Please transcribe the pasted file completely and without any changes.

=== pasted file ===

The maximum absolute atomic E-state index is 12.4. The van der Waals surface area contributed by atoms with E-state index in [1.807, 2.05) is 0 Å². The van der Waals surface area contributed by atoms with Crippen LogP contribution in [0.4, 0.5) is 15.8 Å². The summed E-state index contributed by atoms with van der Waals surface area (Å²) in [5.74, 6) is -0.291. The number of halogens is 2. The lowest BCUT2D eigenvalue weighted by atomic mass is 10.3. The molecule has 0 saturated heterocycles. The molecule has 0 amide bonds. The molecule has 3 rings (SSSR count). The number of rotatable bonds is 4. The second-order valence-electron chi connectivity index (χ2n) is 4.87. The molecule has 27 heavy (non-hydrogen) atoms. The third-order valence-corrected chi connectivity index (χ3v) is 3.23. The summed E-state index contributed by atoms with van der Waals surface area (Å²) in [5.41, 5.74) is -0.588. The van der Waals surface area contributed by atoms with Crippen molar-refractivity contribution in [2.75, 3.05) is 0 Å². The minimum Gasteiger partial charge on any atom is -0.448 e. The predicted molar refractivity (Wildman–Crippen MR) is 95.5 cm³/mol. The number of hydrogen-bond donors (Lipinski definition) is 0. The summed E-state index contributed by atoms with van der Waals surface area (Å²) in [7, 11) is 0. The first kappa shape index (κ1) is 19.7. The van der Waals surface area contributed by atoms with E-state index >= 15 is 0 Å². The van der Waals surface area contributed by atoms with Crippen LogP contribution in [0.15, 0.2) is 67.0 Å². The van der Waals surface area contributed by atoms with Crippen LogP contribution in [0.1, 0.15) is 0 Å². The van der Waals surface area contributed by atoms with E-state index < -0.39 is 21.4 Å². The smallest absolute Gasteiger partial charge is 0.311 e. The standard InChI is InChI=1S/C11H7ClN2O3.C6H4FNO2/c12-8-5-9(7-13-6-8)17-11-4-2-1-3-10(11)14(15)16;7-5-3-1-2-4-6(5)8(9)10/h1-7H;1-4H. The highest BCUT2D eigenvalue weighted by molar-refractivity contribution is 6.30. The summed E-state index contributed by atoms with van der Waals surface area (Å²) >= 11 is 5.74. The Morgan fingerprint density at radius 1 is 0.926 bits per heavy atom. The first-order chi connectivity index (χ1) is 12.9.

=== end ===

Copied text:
The maximum absolute atomic E-state index is 12.4. The van der Waals surface area contributed by atoms with E-state index in [1.807, 2.05) is 0 Å². The van der Waals surface area contributed by atoms with Crippen LogP contribution in [0.4, 0.5) is 15.8 Å². The summed E-state index contributed by atoms with van der Waals surface area (Å²) in [5.74, 6) is -0.291. The number of halogens is 2. The lowest BCUT2D eigenvalue weighted by atomic mass is 10.3. The molecule has 0 saturated heterocycles. The molecule has 0 amide bonds. The molecule has 3 rings (SSSR count). The number of rotatable bonds is 4. The second-order valence-electron chi connectivity index (χ2n) is 4.87. The molecule has 27 heavy (non-hydrogen) atoms. The third-order valence-corrected chi connectivity index (χ3v) is 3.23. The summed E-state index contributed by atoms with van der Waals surface area (Å²) in [5.41, 5.74) is -0.588. The van der Waals surface area contributed by atoms with Crippen molar-refractivity contribution in [2.75, 3.05) is 0 Å². The minimum Gasteiger partial charge on any atom is -0.448 e. The predicted molar refractivity (Wildman–Crippen MR) is 95.5 cm³/mol. The number of hydrogen-bond donors (Lipinski definition) is 0. The summed E-state index contributed by atoms with van der Waals surface area (Å²) in [7, 11) is 0. The first kappa shape index (κ1) is 19.7. The van der Waals surface area contributed by atoms with E-state index >= 15 is 0 Å². The van der Waals surface area contributed by atoms with Crippen LogP contribution in [0.15, 0.2) is 67.0 Å². The van der Waals surface area contributed by atoms with Crippen LogP contribution in [0.1, 0.15) is 0 Å². The van der Waals surface area contributed by atoms with E-state index < -0.39 is 21.4 Å². The smallest absolute Gasteiger partial charge is 0.311 e. The standard InChI is InChI=1S/C11H7ClN2O3.C6H4FNO2/c12-8-5-9(7-13-6-8)17-11-4-2-1-3-10(11)14(15)16;7-5-3-1-2-4-6(5)8(9)10/h1-7H;1-4H. The highest BCUT2D eigenvalue weighted by molar-refractivity contribution is 6.30. The summed E-state index contributed by atoms with van der Waals surface area (Å²) >= 11 is 5.74. The Morgan fingerprint density at radius 1 is 0.926 bits per heavy atom. The first-order chi connectivity index (χ1) is 12.9.